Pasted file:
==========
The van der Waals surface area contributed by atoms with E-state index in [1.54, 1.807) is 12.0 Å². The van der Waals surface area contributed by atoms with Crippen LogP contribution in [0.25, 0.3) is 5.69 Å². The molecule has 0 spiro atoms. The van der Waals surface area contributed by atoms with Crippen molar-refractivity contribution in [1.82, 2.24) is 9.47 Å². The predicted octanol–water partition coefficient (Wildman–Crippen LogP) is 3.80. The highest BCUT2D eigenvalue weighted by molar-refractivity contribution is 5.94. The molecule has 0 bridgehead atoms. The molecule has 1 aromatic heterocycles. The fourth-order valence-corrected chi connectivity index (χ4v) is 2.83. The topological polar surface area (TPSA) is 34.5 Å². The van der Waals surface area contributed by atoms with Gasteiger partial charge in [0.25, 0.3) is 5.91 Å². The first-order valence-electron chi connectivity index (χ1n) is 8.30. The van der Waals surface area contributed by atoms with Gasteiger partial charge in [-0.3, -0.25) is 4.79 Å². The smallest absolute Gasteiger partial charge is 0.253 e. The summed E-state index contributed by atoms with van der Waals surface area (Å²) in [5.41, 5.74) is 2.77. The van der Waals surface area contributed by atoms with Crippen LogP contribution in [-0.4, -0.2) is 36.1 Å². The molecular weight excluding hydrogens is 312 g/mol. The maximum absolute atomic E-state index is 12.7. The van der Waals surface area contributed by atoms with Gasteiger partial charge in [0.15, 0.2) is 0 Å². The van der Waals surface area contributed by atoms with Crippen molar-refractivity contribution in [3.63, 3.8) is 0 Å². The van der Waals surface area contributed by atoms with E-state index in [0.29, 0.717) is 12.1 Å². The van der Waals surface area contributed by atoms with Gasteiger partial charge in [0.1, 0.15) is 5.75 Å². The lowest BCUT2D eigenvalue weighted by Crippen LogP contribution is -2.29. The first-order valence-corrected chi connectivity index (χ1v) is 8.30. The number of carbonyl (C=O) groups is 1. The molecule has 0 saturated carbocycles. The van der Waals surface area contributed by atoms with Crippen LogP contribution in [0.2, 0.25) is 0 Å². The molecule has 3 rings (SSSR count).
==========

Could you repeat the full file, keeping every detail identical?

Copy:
The van der Waals surface area contributed by atoms with E-state index in [1.54, 1.807) is 12.0 Å². The van der Waals surface area contributed by atoms with Crippen LogP contribution in [0.25, 0.3) is 5.69 Å². The molecule has 0 spiro atoms. The van der Waals surface area contributed by atoms with Crippen molar-refractivity contribution in [1.82, 2.24) is 9.47 Å². The predicted octanol–water partition coefficient (Wildman–Crippen LogP) is 3.80. The highest BCUT2D eigenvalue weighted by molar-refractivity contribution is 5.94. The molecule has 0 bridgehead atoms. The molecule has 1 aromatic heterocycles. The fourth-order valence-corrected chi connectivity index (χ4v) is 2.83. The topological polar surface area (TPSA) is 34.5 Å². The van der Waals surface area contributed by atoms with Gasteiger partial charge in [0.25, 0.3) is 5.91 Å². The first-order valence-electron chi connectivity index (χ1n) is 8.30. The van der Waals surface area contributed by atoms with Gasteiger partial charge in [-0.3, -0.25) is 4.79 Å². The smallest absolute Gasteiger partial charge is 0.253 e. The summed E-state index contributed by atoms with van der Waals surface area (Å²) in [5.41, 5.74) is 2.77. The van der Waals surface area contributed by atoms with Crippen LogP contribution in [-0.4, -0.2) is 36.1 Å². The molecular weight excluding hydrogens is 312 g/mol. The maximum absolute atomic E-state index is 12.7. The van der Waals surface area contributed by atoms with Gasteiger partial charge in [0.15, 0.2) is 0 Å². The van der Waals surface area contributed by atoms with Crippen molar-refractivity contribution in [3.63, 3.8) is 0 Å². The van der Waals surface area contributed by atoms with E-state index in [0.29, 0.717) is 12.1 Å². The van der Waals surface area contributed by atoms with Gasteiger partial charge in [0.1, 0.15) is 5.75 Å². The lowest BCUT2D eigenvalue weighted by Crippen LogP contribution is -2.29. The first-order valence-corrected chi connectivity index (χ1v) is 8.30. The number of carbonyl (C=O) groups is 1. The molecule has 0 saturated carbocycles. The van der Waals surface area contributed by atoms with Crippen LogP contribution in [0.2, 0.25) is 0 Å². The molecule has 3 rings (SSSR count).